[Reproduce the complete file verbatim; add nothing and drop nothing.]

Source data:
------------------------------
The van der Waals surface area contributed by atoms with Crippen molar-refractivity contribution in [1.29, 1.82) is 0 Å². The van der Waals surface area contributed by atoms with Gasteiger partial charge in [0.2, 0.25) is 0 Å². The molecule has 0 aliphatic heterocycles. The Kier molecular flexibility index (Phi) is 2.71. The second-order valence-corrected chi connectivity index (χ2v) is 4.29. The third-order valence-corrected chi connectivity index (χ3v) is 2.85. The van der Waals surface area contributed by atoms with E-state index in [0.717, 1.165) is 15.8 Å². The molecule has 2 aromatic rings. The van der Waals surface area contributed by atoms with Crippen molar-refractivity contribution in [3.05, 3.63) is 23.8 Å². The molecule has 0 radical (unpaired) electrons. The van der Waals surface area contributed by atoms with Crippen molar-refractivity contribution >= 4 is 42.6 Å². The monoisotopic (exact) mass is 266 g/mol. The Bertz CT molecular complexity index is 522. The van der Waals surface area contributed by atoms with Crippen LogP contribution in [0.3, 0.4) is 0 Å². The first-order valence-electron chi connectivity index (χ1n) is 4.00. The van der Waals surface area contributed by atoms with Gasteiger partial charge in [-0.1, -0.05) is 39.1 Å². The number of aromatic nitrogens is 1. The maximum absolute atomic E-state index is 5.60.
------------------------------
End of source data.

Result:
The van der Waals surface area contributed by atoms with Crippen molar-refractivity contribution in [1.29, 1.82) is 0 Å². The van der Waals surface area contributed by atoms with Gasteiger partial charge in [0.2, 0.25) is 0 Å². The molecule has 0 aliphatic heterocycles. The Kier molecular flexibility index (Phi) is 2.71. The second-order valence-corrected chi connectivity index (χ2v) is 4.29. The third-order valence-corrected chi connectivity index (χ3v) is 2.85. The van der Waals surface area contributed by atoms with E-state index in [0.717, 1.165) is 15.8 Å². The molecule has 2 aromatic rings. The van der Waals surface area contributed by atoms with Crippen molar-refractivity contribution in [3.05, 3.63) is 23.8 Å². The molecule has 0 radical (unpaired) electrons. The van der Waals surface area contributed by atoms with Crippen molar-refractivity contribution >= 4 is 42.6 Å². The monoisotopic (exact) mass is 266 g/mol. The Bertz CT molecular complexity index is 522. The van der Waals surface area contributed by atoms with Crippen LogP contribution in [0.3, 0.4) is 0 Å². The first-order valence-electron chi connectivity index (χ1n) is 4.00. The van der Waals surface area contributed by atoms with Gasteiger partial charge in [-0.1, -0.05) is 39.1 Å². The number of aromatic nitrogens is 1. The maximum absolute atomic E-state index is 5.60.